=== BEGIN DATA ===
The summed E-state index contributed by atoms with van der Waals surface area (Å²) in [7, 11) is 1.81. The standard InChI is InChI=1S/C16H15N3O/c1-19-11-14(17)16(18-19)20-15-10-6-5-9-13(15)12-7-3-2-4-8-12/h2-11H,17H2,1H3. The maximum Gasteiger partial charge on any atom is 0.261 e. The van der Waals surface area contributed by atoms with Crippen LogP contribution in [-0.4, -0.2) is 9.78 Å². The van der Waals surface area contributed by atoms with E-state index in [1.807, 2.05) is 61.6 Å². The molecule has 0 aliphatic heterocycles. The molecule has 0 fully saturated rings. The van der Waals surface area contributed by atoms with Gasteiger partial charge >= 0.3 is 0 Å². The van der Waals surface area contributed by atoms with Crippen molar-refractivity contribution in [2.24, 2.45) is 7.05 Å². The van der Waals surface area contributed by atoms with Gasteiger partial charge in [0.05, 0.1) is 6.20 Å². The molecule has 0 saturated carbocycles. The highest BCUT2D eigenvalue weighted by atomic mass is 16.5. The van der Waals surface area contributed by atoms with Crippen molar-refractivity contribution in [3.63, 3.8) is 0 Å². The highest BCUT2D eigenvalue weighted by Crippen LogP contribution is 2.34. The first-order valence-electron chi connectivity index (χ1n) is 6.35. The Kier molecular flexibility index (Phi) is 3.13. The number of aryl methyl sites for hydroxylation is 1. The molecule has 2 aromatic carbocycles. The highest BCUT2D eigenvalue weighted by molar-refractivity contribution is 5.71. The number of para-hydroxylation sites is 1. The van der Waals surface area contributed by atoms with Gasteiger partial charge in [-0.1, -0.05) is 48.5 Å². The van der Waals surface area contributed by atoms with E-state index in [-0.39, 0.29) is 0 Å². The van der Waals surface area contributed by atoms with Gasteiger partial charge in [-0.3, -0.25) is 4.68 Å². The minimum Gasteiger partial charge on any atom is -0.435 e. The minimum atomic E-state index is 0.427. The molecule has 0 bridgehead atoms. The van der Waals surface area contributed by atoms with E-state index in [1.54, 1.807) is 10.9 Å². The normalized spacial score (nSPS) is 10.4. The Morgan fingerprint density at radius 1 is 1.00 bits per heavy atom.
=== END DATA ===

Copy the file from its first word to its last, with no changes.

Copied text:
The summed E-state index contributed by atoms with van der Waals surface area (Å²) in [7, 11) is 1.81. The standard InChI is InChI=1S/C16H15N3O/c1-19-11-14(17)16(18-19)20-15-10-6-5-9-13(15)12-7-3-2-4-8-12/h2-11H,17H2,1H3. The maximum Gasteiger partial charge on any atom is 0.261 e. The van der Waals surface area contributed by atoms with Crippen LogP contribution in [-0.4, -0.2) is 9.78 Å². The van der Waals surface area contributed by atoms with E-state index in [1.807, 2.05) is 61.6 Å². The molecule has 0 aliphatic heterocycles. The molecule has 0 fully saturated rings. The van der Waals surface area contributed by atoms with Gasteiger partial charge >= 0.3 is 0 Å². The van der Waals surface area contributed by atoms with Crippen molar-refractivity contribution in [2.24, 2.45) is 7.05 Å². The van der Waals surface area contributed by atoms with Gasteiger partial charge in [0.05, 0.1) is 6.20 Å². The molecule has 0 saturated carbocycles. The highest BCUT2D eigenvalue weighted by atomic mass is 16.5. The van der Waals surface area contributed by atoms with Crippen molar-refractivity contribution in [3.63, 3.8) is 0 Å². The highest BCUT2D eigenvalue weighted by Crippen LogP contribution is 2.34. The first-order valence-electron chi connectivity index (χ1n) is 6.35. The Kier molecular flexibility index (Phi) is 3.13. The number of aryl methyl sites for hydroxylation is 1. The molecule has 2 aromatic carbocycles. The highest BCUT2D eigenvalue weighted by molar-refractivity contribution is 5.71. The number of para-hydroxylation sites is 1. The van der Waals surface area contributed by atoms with Gasteiger partial charge in [-0.1, -0.05) is 48.5 Å². The van der Waals surface area contributed by atoms with E-state index in [-0.39, 0.29) is 0 Å². The van der Waals surface area contributed by atoms with Gasteiger partial charge in [-0.3, -0.25) is 4.68 Å². The minimum Gasteiger partial charge on any atom is -0.435 e. The minimum atomic E-state index is 0.427. The molecule has 0 bridgehead atoms. The van der Waals surface area contributed by atoms with E-state index in [1.54, 1.807) is 10.9 Å². The normalized spacial score (nSPS) is 10.4. The Morgan fingerprint density at radius 1 is 1.00 bits per heavy atom.